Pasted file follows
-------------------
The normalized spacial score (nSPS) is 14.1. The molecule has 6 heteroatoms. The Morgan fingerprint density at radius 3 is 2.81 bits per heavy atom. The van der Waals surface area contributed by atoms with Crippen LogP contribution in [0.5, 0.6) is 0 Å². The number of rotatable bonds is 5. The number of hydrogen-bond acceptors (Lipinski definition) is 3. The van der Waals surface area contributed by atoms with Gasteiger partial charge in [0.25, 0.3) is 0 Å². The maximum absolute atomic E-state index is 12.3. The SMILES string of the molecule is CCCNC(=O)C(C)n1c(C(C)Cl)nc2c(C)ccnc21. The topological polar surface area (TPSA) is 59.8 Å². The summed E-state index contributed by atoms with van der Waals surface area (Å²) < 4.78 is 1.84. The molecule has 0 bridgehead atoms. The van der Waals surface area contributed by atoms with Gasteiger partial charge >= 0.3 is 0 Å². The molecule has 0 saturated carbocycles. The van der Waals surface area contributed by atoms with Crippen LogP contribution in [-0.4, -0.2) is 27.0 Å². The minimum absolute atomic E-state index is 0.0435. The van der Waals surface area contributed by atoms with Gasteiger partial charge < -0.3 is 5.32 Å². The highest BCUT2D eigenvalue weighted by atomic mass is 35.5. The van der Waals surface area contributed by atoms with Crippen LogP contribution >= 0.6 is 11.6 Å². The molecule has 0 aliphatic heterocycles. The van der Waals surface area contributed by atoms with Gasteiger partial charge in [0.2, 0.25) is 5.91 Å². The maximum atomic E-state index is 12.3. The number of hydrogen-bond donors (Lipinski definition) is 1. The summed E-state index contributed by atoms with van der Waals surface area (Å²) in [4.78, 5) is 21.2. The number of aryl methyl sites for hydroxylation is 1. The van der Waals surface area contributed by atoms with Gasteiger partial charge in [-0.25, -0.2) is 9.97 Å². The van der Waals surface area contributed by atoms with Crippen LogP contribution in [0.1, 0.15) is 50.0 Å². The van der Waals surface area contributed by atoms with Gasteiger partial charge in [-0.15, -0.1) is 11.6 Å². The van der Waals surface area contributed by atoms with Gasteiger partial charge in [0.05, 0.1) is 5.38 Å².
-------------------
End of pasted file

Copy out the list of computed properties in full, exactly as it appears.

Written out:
The normalized spacial score (nSPS) is 14.1. The molecule has 6 heteroatoms. The Morgan fingerprint density at radius 3 is 2.81 bits per heavy atom. The van der Waals surface area contributed by atoms with Crippen LogP contribution in [0.5, 0.6) is 0 Å². The number of rotatable bonds is 5. The number of hydrogen-bond acceptors (Lipinski definition) is 3. The van der Waals surface area contributed by atoms with Gasteiger partial charge in [0.25, 0.3) is 0 Å². The maximum absolute atomic E-state index is 12.3. The SMILES string of the molecule is CCCNC(=O)C(C)n1c(C(C)Cl)nc2c(C)ccnc21. The topological polar surface area (TPSA) is 59.8 Å². The summed E-state index contributed by atoms with van der Waals surface area (Å²) < 4.78 is 1.84. The molecule has 0 bridgehead atoms. The van der Waals surface area contributed by atoms with Gasteiger partial charge >= 0.3 is 0 Å². The molecule has 0 saturated carbocycles. The van der Waals surface area contributed by atoms with Crippen LogP contribution in [-0.4, -0.2) is 27.0 Å². The minimum absolute atomic E-state index is 0.0435. The van der Waals surface area contributed by atoms with Gasteiger partial charge < -0.3 is 5.32 Å². The highest BCUT2D eigenvalue weighted by atomic mass is 35.5. The van der Waals surface area contributed by atoms with Crippen LogP contribution >= 0.6 is 11.6 Å². The molecule has 0 aliphatic heterocycles. The van der Waals surface area contributed by atoms with Gasteiger partial charge in [0.2, 0.25) is 5.91 Å². The maximum atomic E-state index is 12.3. The number of hydrogen-bond donors (Lipinski definition) is 1. The summed E-state index contributed by atoms with van der Waals surface area (Å²) in [4.78, 5) is 21.2. The number of aryl methyl sites for hydroxylation is 1. The van der Waals surface area contributed by atoms with Gasteiger partial charge in [-0.25, -0.2) is 9.97 Å². The van der Waals surface area contributed by atoms with Crippen LogP contribution in [0.1, 0.15) is 50.0 Å². The van der Waals surface area contributed by atoms with Gasteiger partial charge in [-0.15, -0.1) is 11.6 Å². The van der Waals surface area contributed by atoms with Gasteiger partial charge in [0.05, 0.1) is 5.38 Å².